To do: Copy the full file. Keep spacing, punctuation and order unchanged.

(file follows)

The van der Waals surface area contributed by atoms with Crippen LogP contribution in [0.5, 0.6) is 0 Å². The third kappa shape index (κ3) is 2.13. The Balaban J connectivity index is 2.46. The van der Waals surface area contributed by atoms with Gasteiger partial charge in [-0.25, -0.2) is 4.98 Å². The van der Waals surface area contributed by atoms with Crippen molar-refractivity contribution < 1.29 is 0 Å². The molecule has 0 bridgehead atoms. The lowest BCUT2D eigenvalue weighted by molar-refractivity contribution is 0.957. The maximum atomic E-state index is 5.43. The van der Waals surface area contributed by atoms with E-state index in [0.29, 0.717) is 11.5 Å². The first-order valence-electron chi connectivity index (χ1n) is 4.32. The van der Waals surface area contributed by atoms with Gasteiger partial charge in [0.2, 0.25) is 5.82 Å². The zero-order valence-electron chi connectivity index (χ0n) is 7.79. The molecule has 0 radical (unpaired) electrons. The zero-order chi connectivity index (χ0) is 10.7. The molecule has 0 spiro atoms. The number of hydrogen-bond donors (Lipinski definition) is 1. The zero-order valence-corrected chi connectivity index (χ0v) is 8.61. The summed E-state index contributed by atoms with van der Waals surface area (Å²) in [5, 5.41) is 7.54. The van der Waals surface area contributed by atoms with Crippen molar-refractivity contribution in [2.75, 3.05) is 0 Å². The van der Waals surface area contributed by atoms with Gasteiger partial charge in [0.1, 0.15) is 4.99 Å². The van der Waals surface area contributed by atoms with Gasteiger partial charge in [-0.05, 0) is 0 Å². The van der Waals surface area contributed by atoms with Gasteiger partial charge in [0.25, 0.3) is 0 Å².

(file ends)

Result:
The van der Waals surface area contributed by atoms with Crippen LogP contribution in [0.5, 0.6) is 0 Å². The third kappa shape index (κ3) is 2.13. The Balaban J connectivity index is 2.46. The van der Waals surface area contributed by atoms with Gasteiger partial charge in [-0.25, -0.2) is 4.98 Å². The van der Waals surface area contributed by atoms with Crippen molar-refractivity contribution < 1.29 is 0 Å². The molecule has 0 bridgehead atoms. The lowest BCUT2D eigenvalue weighted by molar-refractivity contribution is 0.957. The maximum atomic E-state index is 5.43. The van der Waals surface area contributed by atoms with E-state index in [0.29, 0.717) is 11.5 Å². The first-order valence-electron chi connectivity index (χ1n) is 4.32. The van der Waals surface area contributed by atoms with Gasteiger partial charge in [0.2, 0.25) is 5.82 Å². The zero-order valence-electron chi connectivity index (χ0n) is 7.79. The molecule has 0 radical (unpaired) electrons. The zero-order chi connectivity index (χ0) is 10.7. The molecule has 0 spiro atoms. The number of hydrogen-bond donors (Lipinski definition) is 1. The zero-order valence-corrected chi connectivity index (χ0v) is 8.61. The summed E-state index contributed by atoms with van der Waals surface area (Å²) in [5, 5.41) is 7.54. The van der Waals surface area contributed by atoms with Crippen molar-refractivity contribution in [2.75, 3.05) is 0 Å². The van der Waals surface area contributed by atoms with Gasteiger partial charge in [0.1, 0.15) is 4.99 Å². The van der Waals surface area contributed by atoms with Gasteiger partial charge in [-0.05, 0) is 0 Å². The van der Waals surface area contributed by atoms with Gasteiger partial charge in [0.25, 0.3) is 0 Å².